New approach attacks 'undruggable' cancers from the outside in

January 23, 2018
Cancer researchers have made great strides in developing targeted therapies that treat the specific genetic mutations underlying a patient's cancer. However, many of the most common cancer-causing genes are so central to ...

Recommended for you

'Hijacker' drives cancer in some patients with high-risk neuroblastoma

January 23, 2018
Researchers have identified mechanisms that drive about 10 percent of high-risk neuroblastoma cases and have used a new approach to show how the cancer genome "hijacks" DNA that regulates other genes. The resulting insights ...

Enzyme inhibitor combined with chemotherapy delays glioblastoma growth

January 23, 2018
In animal experiments, a human-derived glioblastoma significantly regressed when treated with the combination of an experimental enzyme inhibitor and the standard glioblastoma chemotherapy drug, temozolomide.

Boosting cancer therapy with cross-dressed immune cells

January 22, 2018
Researchers at EPFL have created artificial molecules that can help the immune system to recognize and attack cancer tumors. The study is published in Nature Methods.

Workouts may boost life span after breast cancer

January 22, 2018
(HealthDay)—Longer survival after breast cancer may be as simple as staying fit, new research shows.

Cancer patients who tell their life story find more peace, less depression

January 22, 2018
Fifteen years ago, University of Wisconsin–Madison researcher Meg Wise began interviewing cancer patients nearing the end of life about how they were living with their diagnosis. She was surprised to find that many asked ...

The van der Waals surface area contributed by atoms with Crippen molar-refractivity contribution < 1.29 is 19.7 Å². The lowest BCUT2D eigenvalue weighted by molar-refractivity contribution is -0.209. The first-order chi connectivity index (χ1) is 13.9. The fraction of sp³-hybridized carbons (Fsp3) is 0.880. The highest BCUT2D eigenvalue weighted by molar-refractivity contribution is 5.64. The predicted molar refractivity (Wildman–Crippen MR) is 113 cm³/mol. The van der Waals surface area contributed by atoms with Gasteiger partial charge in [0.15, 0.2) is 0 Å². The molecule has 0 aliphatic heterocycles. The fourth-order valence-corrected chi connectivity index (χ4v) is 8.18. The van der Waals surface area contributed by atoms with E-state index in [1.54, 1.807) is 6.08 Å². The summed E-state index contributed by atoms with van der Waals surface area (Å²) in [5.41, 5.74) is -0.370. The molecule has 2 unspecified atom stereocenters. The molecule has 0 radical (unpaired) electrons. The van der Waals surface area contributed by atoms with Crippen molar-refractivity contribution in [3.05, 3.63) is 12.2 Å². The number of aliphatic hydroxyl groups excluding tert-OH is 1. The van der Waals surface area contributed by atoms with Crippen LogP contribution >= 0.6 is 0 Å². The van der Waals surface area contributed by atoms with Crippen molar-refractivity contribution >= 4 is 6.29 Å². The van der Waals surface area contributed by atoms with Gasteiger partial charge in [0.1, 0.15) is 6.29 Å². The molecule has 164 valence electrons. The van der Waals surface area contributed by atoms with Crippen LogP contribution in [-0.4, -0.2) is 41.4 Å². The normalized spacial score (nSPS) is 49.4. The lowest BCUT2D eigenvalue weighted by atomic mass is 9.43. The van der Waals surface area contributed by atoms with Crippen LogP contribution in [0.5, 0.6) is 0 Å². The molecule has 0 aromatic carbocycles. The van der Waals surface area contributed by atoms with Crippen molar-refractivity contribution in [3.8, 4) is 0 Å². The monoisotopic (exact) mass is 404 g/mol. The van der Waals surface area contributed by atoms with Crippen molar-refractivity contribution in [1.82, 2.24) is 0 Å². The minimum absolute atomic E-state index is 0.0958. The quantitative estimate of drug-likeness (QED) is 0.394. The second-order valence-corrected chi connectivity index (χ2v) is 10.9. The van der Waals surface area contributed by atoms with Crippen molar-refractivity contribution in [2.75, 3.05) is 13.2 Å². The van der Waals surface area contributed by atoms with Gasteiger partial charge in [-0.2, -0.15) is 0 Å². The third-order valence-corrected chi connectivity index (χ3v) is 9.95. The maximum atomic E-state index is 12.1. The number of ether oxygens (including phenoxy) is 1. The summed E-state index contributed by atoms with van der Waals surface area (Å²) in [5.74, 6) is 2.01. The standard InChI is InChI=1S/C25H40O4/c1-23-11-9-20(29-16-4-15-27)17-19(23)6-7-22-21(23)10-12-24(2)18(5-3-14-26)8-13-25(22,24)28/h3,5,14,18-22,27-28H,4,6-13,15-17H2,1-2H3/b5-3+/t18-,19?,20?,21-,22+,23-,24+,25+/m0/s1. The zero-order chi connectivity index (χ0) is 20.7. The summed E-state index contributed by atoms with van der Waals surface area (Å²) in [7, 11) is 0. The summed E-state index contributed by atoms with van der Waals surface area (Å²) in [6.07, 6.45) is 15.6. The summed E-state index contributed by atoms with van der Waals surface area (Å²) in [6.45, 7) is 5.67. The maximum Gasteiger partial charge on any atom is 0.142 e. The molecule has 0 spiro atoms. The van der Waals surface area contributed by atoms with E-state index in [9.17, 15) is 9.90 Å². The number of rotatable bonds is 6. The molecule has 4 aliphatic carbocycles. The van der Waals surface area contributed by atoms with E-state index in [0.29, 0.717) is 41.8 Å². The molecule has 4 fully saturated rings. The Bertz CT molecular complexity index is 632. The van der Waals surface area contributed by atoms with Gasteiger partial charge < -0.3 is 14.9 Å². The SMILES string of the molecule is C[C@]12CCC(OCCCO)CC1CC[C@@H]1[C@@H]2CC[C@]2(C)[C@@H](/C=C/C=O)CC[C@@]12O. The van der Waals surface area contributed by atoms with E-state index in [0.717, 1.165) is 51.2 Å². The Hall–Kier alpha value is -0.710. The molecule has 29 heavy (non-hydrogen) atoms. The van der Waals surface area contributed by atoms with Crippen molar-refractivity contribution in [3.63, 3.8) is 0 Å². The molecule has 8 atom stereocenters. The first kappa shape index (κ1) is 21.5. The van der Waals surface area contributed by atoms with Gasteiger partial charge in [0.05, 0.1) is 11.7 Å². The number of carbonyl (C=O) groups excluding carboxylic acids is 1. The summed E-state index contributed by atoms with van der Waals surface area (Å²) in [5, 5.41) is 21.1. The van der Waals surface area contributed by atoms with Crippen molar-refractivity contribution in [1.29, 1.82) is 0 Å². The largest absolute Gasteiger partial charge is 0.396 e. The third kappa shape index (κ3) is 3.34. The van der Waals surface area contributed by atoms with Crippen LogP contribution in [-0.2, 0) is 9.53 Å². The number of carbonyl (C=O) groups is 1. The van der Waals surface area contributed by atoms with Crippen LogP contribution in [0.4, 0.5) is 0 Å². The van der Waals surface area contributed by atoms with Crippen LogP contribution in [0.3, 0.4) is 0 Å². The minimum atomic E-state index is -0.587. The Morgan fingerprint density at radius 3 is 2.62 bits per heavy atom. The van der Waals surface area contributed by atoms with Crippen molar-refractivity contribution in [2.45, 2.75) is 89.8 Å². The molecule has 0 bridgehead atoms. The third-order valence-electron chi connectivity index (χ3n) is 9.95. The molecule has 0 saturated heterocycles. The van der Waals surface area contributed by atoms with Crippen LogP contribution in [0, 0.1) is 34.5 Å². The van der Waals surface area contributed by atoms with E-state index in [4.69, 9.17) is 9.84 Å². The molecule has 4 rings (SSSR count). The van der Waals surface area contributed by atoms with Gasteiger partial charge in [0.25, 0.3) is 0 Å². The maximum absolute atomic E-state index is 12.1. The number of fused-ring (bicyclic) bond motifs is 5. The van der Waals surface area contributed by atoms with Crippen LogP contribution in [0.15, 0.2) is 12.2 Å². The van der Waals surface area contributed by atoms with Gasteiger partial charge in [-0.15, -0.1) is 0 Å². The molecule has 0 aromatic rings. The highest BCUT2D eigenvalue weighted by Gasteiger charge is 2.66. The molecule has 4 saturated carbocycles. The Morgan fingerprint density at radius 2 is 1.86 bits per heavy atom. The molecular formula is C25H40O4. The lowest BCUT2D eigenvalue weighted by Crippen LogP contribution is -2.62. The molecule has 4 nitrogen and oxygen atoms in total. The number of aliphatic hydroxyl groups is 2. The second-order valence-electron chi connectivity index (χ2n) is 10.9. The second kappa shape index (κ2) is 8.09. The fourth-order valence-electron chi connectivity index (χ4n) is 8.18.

Researchers find a way to 'starve' cancer

January 18, 2018
Researchers at Vanderbilt University Medical Center (VUMC) have demonstrated for the first time that it is possible to starve a tumor and stop its growth with a newly discovered small compound that blocks uptake of the vital ...

1 comment

Adjust slider to filter visible comments by rank

Display comments: newest first

E_L_Earnhardt
not rated yet Aug 12, 2008
Accelerated mitosis is the "hall-mark" for any and ALL cancers. This is electronically triggered
as is "normal rate mitosis". The rate of cell division is governed by electron "speed & spin", which is read as "heat" or electrical charge. COOL or "discharge" the cell to change rate!

Please sign in to add a comment. Registration is free, and takes less than a minute. Read more

Click here to reset your password.
Sign in to get notified via email when new comments are made.